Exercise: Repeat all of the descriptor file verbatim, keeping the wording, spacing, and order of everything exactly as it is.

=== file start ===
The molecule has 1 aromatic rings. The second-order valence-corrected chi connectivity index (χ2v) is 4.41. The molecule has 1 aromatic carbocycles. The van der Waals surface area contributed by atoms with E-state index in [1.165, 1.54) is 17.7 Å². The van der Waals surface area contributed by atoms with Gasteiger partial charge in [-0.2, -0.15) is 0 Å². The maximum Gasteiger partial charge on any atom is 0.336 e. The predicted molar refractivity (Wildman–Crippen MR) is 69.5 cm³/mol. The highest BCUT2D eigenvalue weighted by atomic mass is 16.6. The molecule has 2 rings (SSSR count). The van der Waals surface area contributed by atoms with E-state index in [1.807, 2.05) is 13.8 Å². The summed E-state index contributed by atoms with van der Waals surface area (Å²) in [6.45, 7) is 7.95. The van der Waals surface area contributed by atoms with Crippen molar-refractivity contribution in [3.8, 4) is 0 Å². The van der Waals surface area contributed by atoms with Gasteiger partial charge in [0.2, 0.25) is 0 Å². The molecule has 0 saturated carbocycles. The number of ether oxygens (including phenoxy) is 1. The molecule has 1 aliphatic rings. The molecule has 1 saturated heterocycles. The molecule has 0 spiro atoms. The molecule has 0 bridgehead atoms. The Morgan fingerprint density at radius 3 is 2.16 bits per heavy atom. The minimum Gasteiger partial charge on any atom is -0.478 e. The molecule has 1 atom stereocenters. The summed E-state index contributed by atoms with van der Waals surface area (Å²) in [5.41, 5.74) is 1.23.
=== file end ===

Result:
The molecule has 1 aromatic rings. The second-order valence-corrected chi connectivity index (χ2v) is 4.41. The molecule has 1 aromatic carbocycles. The van der Waals surface area contributed by atoms with E-state index in [1.165, 1.54) is 17.7 Å². The van der Waals surface area contributed by atoms with Gasteiger partial charge in [-0.2, -0.15) is 0 Å². The maximum Gasteiger partial charge on any atom is 0.336 e. The predicted molar refractivity (Wildman–Crippen MR) is 69.5 cm³/mol. The highest BCUT2D eigenvalue weighted by atomic mass is 16.6. The molecule has 2 rings (SSSR count). The van der Waals surface area contributed by atoms with E-state index in [1.807, 2.05) is 13.8 Å². The summed E-state index contributed by atoms with van der Waals surface area (Å²) in [6.45, 7) is 7.95. The van der Waals surface area contributed by atoms with Crippen molar-refractivity contribution in [3.8, 4) is 0 Å². The van der Waals surface area contributed by atoms with Gasteiger partial charge in [0.2, 0.25) is 0 Å². The molecule has 0 saturated carbocycles. The number of ether oxygens (including phenoxy) is 1. The molecule has 1 aliphatic rings. The molecule has 1 saturated heterocycles. The molecule has 0 spiro atoms. The molecule has 0 bridgehead atoms. The Morgan fingerprint density at radius 3 is 2.16 bits per heavy atom. The minimum Gasteiger partial charge on any atom is -0.478 e. The molecule has 1 atom stereocenters. The summed E-state index contributed by atoms with van der Waals surface area (Å²) in [5.41, 5.74) is 1.23.